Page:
For Asia-Pac currencies, Thursday’s session was dominated by political nervousness in New Zealand and a busy economic calendar.
In terms of data, Japan kicked things off a little before 9am in Tokyo with the country’s latest trade figures. Export growth of 14.1% in the year to September matched market expectations, more or less. Exports have now grown by double digits on an annualized basis in four of the past five months. However, the yen was little changed in the hours following the data’s release. When last seen, the dollar was buying 113 yen.
It should be noted that Wednesday’s 0.7% climb in USD/JPY to 112.92 marked the yen’s worst one-day performance against the dollar in more than five weeks, and is suggestive that the pair will threaten October’s current high of 113.44 sometime within the next week.
In terms of global implications, certainly the most important data of the day came from China in the form of GDP. As expected, China posted solid economic growth of 1.7% in the third quarter, which equates to 6.8% in annualized terms. Stability is key according to economists, and that continues to be achieved by China’s Communist Party, led by Xi Jingping, which has now secured growth of between 6.7% and 6.9% in each of the last nine quarters.
Despite robust growth, China’s currency, the yuan, weakened along with other Asian currencies on Thursday morning, losing 0.3% of its value as USD/CNH (offshore yuan) climbed to a one-week high of 6.64.
The Australian dollar initially jumped on Thursday morning’s news that Australia’s unemployment rate had fallen to a four-and-a-half-year low of 5.5%. The monthly jobs report also showed that nearly 20,000 more people were employed in September – better than the market forecast of 15,000. However, two hours after the data’s release the “Aussie” had given back two thirds of its gains against the US dollar (0.7854) and euro (0.6656). AUD was strongest against the New Zealand dollar, against which it was holding at rates slightly above 1.1, near to five-day highs.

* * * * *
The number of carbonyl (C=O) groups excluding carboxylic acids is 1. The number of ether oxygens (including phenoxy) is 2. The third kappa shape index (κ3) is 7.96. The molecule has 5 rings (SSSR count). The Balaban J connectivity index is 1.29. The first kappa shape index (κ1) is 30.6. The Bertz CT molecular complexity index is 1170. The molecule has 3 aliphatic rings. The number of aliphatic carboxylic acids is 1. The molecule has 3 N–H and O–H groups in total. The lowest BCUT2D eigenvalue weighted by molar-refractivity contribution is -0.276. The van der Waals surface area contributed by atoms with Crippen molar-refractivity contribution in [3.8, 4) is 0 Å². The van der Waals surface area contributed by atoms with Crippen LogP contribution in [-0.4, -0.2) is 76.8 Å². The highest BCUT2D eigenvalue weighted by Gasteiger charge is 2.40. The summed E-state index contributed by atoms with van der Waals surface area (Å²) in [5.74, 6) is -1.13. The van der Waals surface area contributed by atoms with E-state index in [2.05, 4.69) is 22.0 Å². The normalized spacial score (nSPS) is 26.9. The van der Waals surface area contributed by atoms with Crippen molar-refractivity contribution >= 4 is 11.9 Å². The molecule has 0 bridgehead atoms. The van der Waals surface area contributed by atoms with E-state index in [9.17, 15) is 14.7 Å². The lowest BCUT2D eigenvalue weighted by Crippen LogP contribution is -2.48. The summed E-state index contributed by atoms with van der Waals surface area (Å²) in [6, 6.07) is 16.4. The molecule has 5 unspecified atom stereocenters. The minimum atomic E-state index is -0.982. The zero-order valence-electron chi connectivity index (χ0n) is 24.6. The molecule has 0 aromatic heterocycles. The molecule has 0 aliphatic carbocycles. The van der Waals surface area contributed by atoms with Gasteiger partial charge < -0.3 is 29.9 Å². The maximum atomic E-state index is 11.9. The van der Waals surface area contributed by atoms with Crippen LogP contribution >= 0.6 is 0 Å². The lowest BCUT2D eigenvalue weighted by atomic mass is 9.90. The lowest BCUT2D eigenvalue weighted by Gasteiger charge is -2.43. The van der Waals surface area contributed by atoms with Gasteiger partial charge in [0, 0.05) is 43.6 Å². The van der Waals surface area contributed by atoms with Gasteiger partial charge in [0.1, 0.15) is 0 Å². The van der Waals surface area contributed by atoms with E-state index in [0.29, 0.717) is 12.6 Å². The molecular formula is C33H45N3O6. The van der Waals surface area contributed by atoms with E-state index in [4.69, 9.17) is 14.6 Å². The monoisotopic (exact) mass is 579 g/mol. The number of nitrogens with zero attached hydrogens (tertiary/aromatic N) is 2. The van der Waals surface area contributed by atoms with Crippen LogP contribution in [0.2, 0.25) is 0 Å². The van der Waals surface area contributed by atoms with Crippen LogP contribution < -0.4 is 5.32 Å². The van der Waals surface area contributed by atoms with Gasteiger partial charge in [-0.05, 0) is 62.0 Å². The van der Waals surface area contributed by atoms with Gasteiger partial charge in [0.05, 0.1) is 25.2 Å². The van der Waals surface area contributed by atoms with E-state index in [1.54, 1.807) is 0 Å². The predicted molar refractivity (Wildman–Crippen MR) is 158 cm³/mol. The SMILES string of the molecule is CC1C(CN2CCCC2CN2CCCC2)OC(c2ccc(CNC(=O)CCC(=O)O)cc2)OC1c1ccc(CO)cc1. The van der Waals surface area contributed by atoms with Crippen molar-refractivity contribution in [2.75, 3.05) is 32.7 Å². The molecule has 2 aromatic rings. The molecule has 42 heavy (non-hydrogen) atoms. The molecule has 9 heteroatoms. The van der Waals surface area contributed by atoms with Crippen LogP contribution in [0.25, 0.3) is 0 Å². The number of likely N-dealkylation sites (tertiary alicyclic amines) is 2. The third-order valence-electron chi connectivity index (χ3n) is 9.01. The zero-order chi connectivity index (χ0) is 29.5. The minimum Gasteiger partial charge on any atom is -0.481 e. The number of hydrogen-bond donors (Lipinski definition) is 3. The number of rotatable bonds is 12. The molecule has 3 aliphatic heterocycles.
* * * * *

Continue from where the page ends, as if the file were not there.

Strength in AUD/NZD was a reflection of broad New Zealand dollar weakness. Of the thirteen most actively traded Asia-Pac currencies, the “kiwi” was by far the weakest on Thursday. At the end of the business day in Wellington, the currency had fallen against the US dollar to 0.7093, for a loss of 0.8%.
Political uncertainty continues to weigh on New Zealand’s currency and on business sentiment in general. New Zealand is yet to form a government after September’s inconclusive election in which the incumbent National party, led by Bill English, won only 58 seats, putting it just shy of a majority in the 120-seat House of Representatives.
Since the election, the opposition Labour party leader, Jacinda Ardern, has refused to concede defeat – Labour won 45 seats – resulting in weeks of negotiations between National and Labour dealmakers and those from the smaller New Zealand First Party, with the goal of forming a coalition.
On Thursday night, New Zealand First will finally announce which party it will support in government. “The kiwi dollar will go up on National and down on Labour,” says Westpac analyst Imre Speizer.
Heading back to Asia, Thursday also saw a meeting of South Korea’s central bank, the Bank of Korea, at which interest rates were left unchanged at 1.25%. The bank continues to tread carefully as tensions with its northern neighbour remain. Rates in South Korea have been unchanged since June 2016, although it does seem only a matter of time before they are increased – BoK Governor Lee Ju-yeo has hinted as much in recent months.
Against the dollar, the Korean won has traded sideways since March within a 1110-1160 range. Because today’s BoK decision was widely expected, reactions in the won were muted. By midday in Seoul, the dollar was buying 1130 won.